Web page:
And, really, I am. Because sentiment is the only thing that can account for the souvenirs I don’t really want but still keep. The same girlfriend who gave me the incense holder also bequeathed-by-default a Lorenna McKennit album, which I’ve listened to all of once in the past decade—it would seem that lilting sopranos don’t help improve the ambience. I still possess a self-help book that one ex gave to me ages ago. The book probably sports a dent on the back cover from when I threw it across the room in disgust when I actually tried reading it shortly after we broke up. If only I had known at the time.  I have lugged from apartment to apartment a rather clunky objet d’art that looks something like a cross between an ancient fertility talisman and Bozo the Clown that I will never, ever, publicly display, but I still have it nonetheless, because I still don’t have the heart to get rid of it because for all its ugliness it reminds me of better times and happier places.

    How strange, how sweet
    To find you still,
    These things are dear to me,
    They seem to bring you near to me.

    Lest anyone think this is an experience that works one way, I have sacrificed a number of my own things to exes. There are books I’ll never get back, CDs I’ll never see again (there is one Crash Test Dummies CD that I bought three times!). Oddly, though, many of the souvenirs women have collected from me have been clothing. Women seem to like sweaters and sweatshirts especially. I remember one girlfriend who wanted to take my York University Fine Arts sweatshirt home with her, and I had to convince her to take another sweater, a nicer one at that, because I knew even then it was going to end up a souvenir and I didn’t want to sacrifice my favourite sweatshirt. That was the beginning of the end of that relationship.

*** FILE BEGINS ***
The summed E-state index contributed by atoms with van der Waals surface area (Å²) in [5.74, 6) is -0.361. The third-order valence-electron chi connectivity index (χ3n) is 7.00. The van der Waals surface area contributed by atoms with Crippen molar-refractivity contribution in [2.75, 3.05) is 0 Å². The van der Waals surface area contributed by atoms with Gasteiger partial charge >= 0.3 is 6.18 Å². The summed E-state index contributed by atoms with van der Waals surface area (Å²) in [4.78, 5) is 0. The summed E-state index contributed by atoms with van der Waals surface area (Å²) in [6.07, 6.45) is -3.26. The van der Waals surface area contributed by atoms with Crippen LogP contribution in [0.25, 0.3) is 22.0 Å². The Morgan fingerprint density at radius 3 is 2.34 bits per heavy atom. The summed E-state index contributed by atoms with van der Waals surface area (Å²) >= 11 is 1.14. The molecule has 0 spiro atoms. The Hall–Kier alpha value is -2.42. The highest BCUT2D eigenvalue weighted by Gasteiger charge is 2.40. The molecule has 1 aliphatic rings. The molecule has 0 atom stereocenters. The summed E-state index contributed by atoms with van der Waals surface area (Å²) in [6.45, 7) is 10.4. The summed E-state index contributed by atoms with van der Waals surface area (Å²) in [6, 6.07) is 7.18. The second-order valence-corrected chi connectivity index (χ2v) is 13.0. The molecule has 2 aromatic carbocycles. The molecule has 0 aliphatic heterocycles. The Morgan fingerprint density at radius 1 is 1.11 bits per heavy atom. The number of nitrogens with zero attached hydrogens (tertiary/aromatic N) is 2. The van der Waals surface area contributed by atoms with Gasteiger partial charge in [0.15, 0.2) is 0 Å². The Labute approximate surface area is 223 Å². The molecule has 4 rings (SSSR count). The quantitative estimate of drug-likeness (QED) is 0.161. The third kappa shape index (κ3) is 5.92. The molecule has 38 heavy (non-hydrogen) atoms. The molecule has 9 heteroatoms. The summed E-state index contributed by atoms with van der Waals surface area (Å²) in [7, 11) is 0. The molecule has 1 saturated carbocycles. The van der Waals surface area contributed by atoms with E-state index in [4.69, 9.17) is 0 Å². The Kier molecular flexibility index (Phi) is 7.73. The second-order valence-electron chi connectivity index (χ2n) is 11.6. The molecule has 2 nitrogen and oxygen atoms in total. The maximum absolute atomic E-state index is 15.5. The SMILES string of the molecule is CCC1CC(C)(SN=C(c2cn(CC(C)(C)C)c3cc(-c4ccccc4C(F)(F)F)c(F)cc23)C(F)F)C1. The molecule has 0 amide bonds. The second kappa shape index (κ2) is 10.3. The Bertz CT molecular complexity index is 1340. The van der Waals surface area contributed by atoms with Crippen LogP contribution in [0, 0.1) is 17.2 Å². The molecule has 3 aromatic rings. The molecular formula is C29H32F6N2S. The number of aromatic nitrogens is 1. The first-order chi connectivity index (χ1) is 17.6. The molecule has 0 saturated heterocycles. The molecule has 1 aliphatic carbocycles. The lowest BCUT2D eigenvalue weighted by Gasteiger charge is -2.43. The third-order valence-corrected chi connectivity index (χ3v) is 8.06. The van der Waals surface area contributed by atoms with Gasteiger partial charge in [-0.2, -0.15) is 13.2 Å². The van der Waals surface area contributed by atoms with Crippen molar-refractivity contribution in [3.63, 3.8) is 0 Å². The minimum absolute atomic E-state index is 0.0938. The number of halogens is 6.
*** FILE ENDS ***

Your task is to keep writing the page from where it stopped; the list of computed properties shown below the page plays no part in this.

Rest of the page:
These souvenirs are momento mori, if you like: mortal reminders that every romantic relationship I have had are fragile and precious and that moments of profound connection and disconnection are not to be forgotten. That all these things can be found in an ordinary recipe book or a candlestick really is testament that, as I freely acknowledge, I am a sentimental old bugger. At the same time, it’s also testament to how mundane and special our lives and the objects we carry really are.

    From my last relationship I ended up keeping her Medeaval Babes CD, and she ended up keeping my Six Million Dollar Man board game. Maybe we’ll exchange them yet. Then again, maybe not. Surprisingly, it doesn’t really matter either way.

    The sigh of midnight trains in empty stations,
    Silk stockings tossed aside, dance invitations.
    Oh, how the ghost of you clings!
    These foolish things remind me of you…

    “These Foolish Things”  lyrics and music by Holt Marvell, Jack Strachey, Harry Link

    Historic Note: shortly after I published this column, my ex e-mailed me saying “I read your column…could I get my Medeaval Babes CD back?” I gave it back to her. She still has my Six Million Dollar Man board game, though…

    Posted by graeme | (0) Comments | Permalink